Then he said unto them, O foolish ones, and slow of heart to believe all that the prophets have spoken! Ought not Christ to have suffered these things, and to enter into his glory? And beginning at Moses and all the prophets, he expounded unto them, in all the scriptures, the things concerning himself (Lk. 24:25-27).
In these words are found the answer to the problem of the two disciples and also the answer to one of today’s chief Jewish objections to the messianic claims of Jesus of Nazareth. Those two had considered Jesus’ rejection and suffering as incompatible with their own view of Messiah as a conquering deliverer of the Jewish people. For nearly two thousand years many rabbis have sought to discount the claim that Jesus was the prophesied Messiah by pointing out that Jesus did not bring lasting peace to the world. As a matter of fact, they say, His shameful death effected the crushing defeat of any messianic aspirations He may have entertained. Then and now the Jewish people have seen the cross as incompatible with their own messianic expectations. Paul expressed the problem thus: “But we preach Christ crucified, unto the Jews a stumbling block, and unto the Gentiles foolishness” (1 Cor. 1:23).
But what was really the problem – Jesus’ failure or a wrong Jewish expectation? Jesus’ answer was that these disciples had not considered all that the Hebrew Scriptures had said about Messiah (Lk. 24:25). The same Scriptures that spoke about a glorious Messiah also spoke about a suffering Messiah. Jesus did not deny that the Scriptures foretold a time of glory when Messiah would bring worldwide peace; He explained that before that took place, however, Messiah had to come to suffer. His words were powerful, “Ought not Christ to have suffered these things, and to enter into his glory?” (Lk. 24:26). Yes, that was the order – suffering, then glory! The painful events which they had witnessed over the last three days were not evidence that Jesus had failed – they were evidence that He had succeeded in accomplishing the first stage of His two comings! The Scriptures actually had prophesied that He would be rejected and would die a shameful death.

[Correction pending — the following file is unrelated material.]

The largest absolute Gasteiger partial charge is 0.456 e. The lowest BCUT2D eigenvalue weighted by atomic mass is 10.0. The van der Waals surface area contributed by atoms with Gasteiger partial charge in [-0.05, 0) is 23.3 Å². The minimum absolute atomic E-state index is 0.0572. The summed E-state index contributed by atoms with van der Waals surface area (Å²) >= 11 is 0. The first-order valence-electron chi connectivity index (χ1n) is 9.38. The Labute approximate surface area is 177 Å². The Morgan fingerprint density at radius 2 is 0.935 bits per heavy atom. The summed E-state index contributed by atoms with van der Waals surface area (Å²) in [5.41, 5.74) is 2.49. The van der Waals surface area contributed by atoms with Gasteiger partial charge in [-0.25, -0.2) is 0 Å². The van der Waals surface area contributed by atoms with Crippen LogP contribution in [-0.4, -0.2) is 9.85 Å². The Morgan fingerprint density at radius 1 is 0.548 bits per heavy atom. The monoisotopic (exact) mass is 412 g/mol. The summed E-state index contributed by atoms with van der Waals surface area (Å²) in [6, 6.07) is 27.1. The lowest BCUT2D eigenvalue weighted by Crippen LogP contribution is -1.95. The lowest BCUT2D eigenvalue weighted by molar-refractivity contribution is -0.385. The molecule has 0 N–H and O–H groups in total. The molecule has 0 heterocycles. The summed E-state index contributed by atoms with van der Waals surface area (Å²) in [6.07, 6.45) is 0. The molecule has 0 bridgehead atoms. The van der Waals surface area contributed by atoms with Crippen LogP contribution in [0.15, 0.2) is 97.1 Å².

It was then that the master teacher began a Bible study that must have been a marvel to hear. “And beginning at Moses and all the prophets, he expounded unto them, in all the scriptures, the things concerning himself” (Lk. 24:27). If this writer were able to board a “time machine” and be transported back to any place in history, it would be to join in this instruction of Scripture from the One who had authored it! Although Luke does not tell us the specific passages discussed, the rest of the New Testament indicates that Jesus undoubtedly included Psalm 22, Isaiah 53 and Zechariah 9:9 in His teaching. No doubt He also expounded upon many more passages as He covered the entire field of Old Testament messianic prophecy from Moses to Malachi.